I hope this helps though.

Re:Oh did you fix your supply problem? (1)

JazzLad (935151) | about 2 years ago | (#42078337)

From link provided:

*Listing is for CASE ONLY

Re:Oh did you fix your supply problem? (1)

illtud (115152) | about 2 years ago | (#42084383)

I ordered 5 from CPC last week and got them the next morning. This was the bundle with case, debian squeeze on a 4GB SD and PSU, and they're still showing 'in stock'. CPC have always been reliable for me. I've been using them since they were an electronics spares shop in the 80s with a 4-page photocopied stock list. They've grown to a 1000+ page printed catalogue selling just about anything electronic / electric / officy and I can't fault them. They were bought by Farnell at some point in the past decade, but both being northern UK companies that wasn't so painful - they're both great companies to deal with, and I'm very happy about the bringing together of a company I've always liked and a great product in the kind of technology I've championed for a long time.

We'll be using our RPIs as solid-state video looping devices. The commercial offerings in the UK are easily 5x the price, even at the RPI bundle prices ($80) and having used a few in the past, I'm much happier that the RPI solution will work better for us.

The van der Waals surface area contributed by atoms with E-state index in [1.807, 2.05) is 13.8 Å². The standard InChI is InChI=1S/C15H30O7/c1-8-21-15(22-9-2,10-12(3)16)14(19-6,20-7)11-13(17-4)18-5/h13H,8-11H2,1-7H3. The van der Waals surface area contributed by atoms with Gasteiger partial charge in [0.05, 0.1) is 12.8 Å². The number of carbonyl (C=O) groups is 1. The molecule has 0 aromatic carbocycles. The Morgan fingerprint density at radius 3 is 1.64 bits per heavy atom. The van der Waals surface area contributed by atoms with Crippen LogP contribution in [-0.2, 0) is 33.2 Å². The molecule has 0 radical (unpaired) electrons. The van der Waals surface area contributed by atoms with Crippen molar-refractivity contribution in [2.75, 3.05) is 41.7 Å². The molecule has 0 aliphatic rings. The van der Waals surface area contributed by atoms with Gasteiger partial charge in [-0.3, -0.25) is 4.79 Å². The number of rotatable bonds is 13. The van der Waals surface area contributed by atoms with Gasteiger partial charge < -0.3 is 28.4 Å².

Re:Oh did you fix your supply problem? (1)

dissy (172727) | about 2 years ago | (#42084471)

I too was very happy with my CPC order. I placed the order on a Monday afternoon and recieved them Friday, so only 4 days total from UK to the USA.

Right now they are showing having units in stock. The moment I checked before, they must have been overloaded with traffic with all the recent Pi announcements.
I never heard anything back from the original person I replied to about if he finally found one. One can never know on /. if someone was serious about purchasing one or not.

Re:Oh did you fix your supply problem? (1)

illtud (115152) | about 2 years ago | (#42084871)

OK, I don't know what shipping to US is (mine was free in UK) but RIGHT HERE is an answer to us supply problem (I'm assuming CPC don't restrict supplies by country). I'd mod you up (got the points) but I've already posted here (plus I guess I wouldn't want to dry up the UK supply!). Happy RPI hacking. Enjoy your made-in-Wales RPI!

Re:Oh did you fix your supply problem? (1)

dissy (172727) | about 2 years ago | (#42078253)

Ah my mistake, that ebay listing was just another case seller.
Looks like the actual Pis are all going up in price, $50 or more. Not sure if you wanted to spend that much yet

Re:Oh did you fix your supply problem? (1)

JazzLad (935151) | about 2 years ago | (#42078401)

Sorry to reply to a second post, but I happened to load the page between your two posts & it took me that long to read down to it :)

(Ignore my other reply)

Re:Oh did you fix your supply problem? (1)

dissy (172727) | about 2 years ago | (#42078457)

No problems, I felt the same way once I noticed and had to do the same double-reply thing.